Finding the Right Civilian Role for Your Military Skills
How do you find a civilian role that aligns with your military skills?
Planning ahead can make a world of difference, but putting effort toward building your professional network or even attending career fairs could be the deciding factor.
Retired Indiana Army National Guard officer Eric DeRue’s military service spanned from 1989-2023, and for the majority of his time in the service, DeRue was an infantryman. In 2008 he became an executive recruiter and in 2014, DeRue became a human resources officer, a combination that became the essence of his newfound role as Human Resources Recruiter, U.S. Department of Veterans Affairs (VA) at the Indianapolis facility.
In early 2023, DeRue attended a DAV | RecruitMilitary career fair, where he planned to get a feel for the current job market. He left with a job offer.
We sat down to discuss his approach to leaving the military and finding his new role.
What surprised you about the transition from the military?
Eric DeRue: I heard all the stories of how difficult transition would be, but I kind of dismissed them because I had worked in the civilian sector before I was in the service.
I retired as a colonel, so I was going from a senior position into a workforce that I almost knew nothing about. I had to learn new systems, new processes, new people, everything. It was far more difficult than I thought it was going to be.
What did you do to plan ahead for your military separation?
ED: I dropped my retirement paperwork about two years out and started looking at what I needed to do to set conditions to be successful.
I didn’t plan to start interviewing in earnest because my terminal leave hadn’t started, but I wanted to at least see what was out there and test the water, or the market, so to speak. I found out about the DAV | RecruitMilitary career fair in Indianapolis, which is where I was stationed.
I really honestly just wanted to see what was available in the market since I hadn't been in the civilian market for 22 years at that point.
What was your experience at the career fair?
ED: I liked the variety of employers there, and I absolutely loved the option of the QR code for a resume. I thought that was just outstanding, much better than carrying paper resumes around or trying to email it after.
It was a well-coordinated event. I went into the room with the employer booths and did about three laps around to see which companies were represented.
I stopped at a construction booth even though I have no construction background whatsoever. I wasn't an engineer. But the employer at the booth articulated how program management in the military is no different than running a job site or running a construction run or whatever the case may be.
And that was my initial discussion with an employer. His ability to help me translate that military skill really helped me bring my guard down and rethink what I could bring to the table for an employer.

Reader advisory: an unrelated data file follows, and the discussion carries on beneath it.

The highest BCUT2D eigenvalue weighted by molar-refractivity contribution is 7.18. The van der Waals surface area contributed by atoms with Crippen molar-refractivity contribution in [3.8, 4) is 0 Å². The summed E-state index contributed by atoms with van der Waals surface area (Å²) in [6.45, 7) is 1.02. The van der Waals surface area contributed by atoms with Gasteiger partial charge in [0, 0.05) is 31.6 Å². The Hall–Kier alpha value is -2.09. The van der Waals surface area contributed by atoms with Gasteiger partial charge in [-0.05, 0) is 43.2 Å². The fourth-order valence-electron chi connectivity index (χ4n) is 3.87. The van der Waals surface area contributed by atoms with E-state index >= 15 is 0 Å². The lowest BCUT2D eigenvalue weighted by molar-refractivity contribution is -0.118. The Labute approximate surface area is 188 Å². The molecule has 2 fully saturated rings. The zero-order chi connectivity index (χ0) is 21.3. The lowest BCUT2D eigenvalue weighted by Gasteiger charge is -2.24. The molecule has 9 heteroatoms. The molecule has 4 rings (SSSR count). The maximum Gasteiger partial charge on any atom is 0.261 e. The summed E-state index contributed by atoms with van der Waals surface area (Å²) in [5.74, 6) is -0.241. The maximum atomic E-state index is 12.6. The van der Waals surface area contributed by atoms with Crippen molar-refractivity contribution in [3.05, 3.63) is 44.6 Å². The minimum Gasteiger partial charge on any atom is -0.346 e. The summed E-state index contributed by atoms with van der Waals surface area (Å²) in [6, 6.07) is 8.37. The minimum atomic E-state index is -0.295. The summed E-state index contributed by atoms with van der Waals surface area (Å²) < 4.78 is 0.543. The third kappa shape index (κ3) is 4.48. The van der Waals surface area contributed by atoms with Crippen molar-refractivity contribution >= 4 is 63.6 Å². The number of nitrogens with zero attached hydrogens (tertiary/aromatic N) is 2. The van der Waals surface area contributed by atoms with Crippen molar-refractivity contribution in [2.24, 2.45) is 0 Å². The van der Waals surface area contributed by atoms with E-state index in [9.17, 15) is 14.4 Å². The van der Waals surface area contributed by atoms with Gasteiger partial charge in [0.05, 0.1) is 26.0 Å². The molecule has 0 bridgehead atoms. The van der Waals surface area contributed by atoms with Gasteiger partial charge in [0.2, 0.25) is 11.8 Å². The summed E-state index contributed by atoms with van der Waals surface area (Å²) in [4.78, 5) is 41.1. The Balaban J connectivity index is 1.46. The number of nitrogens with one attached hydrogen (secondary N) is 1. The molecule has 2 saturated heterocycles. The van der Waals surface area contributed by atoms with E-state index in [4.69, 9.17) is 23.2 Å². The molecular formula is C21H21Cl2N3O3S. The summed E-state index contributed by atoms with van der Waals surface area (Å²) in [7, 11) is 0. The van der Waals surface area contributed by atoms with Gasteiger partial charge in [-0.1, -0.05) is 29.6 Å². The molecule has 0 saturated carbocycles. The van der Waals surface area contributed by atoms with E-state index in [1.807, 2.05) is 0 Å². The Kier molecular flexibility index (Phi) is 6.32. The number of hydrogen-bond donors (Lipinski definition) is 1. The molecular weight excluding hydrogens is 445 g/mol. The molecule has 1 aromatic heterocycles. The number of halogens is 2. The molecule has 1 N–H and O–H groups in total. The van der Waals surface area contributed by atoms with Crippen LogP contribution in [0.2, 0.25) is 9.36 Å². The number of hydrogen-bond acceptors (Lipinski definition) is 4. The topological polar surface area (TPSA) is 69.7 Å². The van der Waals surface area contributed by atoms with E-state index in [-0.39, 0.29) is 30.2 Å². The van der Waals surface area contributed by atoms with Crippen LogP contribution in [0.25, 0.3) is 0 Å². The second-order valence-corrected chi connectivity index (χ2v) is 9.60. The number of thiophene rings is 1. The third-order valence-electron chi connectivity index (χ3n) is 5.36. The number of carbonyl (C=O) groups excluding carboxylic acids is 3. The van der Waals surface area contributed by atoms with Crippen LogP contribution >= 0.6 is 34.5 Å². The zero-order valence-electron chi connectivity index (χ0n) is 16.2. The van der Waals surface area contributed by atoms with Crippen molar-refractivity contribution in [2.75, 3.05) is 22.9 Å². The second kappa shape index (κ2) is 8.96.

How did you discover your position with the Department of Veterans Affairs?
ED: As I was doing my loops around the room, I walked past the VA table multiple times. One of the exhibitors called me over and said, “I've seen you walk past. Aren't you going to come talk to us?”
I had job alerts set for the VA, DHS, Border Patrol, and agencies that were stationed here in Indianapolis but all I was seeing was doctors and nurses, and I don't fall into that medical realm. He asked me what I did and I told him I was chief of staff, that I had been the division G1, and that I had been a J1. He said,“I’ll hire you on the spot.”
He made a great offer that allowed me to use my human resources background. His offer would also allow a much better work-life balance than what I was able to have in the previous decade. Everything just seemed to flow.
What is your new role and what do you enjoy about it?
ED: My role is Human Resources Recruiter at the Indianapolis VA and I’m in charge of a recruiting team for the entire hospital to facilitate everything that they need, to include developing a marketing plan and running appropriations and budgets.
I love the Indianapolis facility. Anybody who served in the military understands that there isn't always a work-life balance. This particular facility is adamant about having that work-life balance, and it's more than just lip service.
I love being around my soldiers and taking care of veterans. It's amazing, the number of veterans that are employed here in very meaningful and relevant positions. I would say that it's not the same as wearing a uniform, but it's probably the next best thing.
My intent is to travel with my wife, which we've never really been able to do. Two of my kids have graduated college and moved out. My last one is in college. Hopefully we can spend time with them in a way I couldn’t before.
What advice do you have for others who are transitioning out of the military?
ED: I think it is important for transitioning military, former military, and military spouses to attend DAV | RecruitMilitary career fairs. You never know who's going to be there that might be able to take you to the next step in the process.
If you can, spend some time doing some research on the employers who will be there so you arrive at their table informed. When you have that face-to-face conversation with them, your chances increase to land interviews with them as opposed to going in blind.
The communication from RecruitMilitary was fantastic and gave detailed instructions for every aspect of the career fair, from parking to how to load your resume to what employers were going to be there.
RecruitMilitary has been impactful enough that as a VA recruiter, I've already signed up for utilizing their services to help fill our needs because it's run so professionally. I would highly recommend using it as one of the tools in your transition “kit.”
Take the next step in your career and create your RecruitMilitary candidate profile today.
By Elizabeth Stetler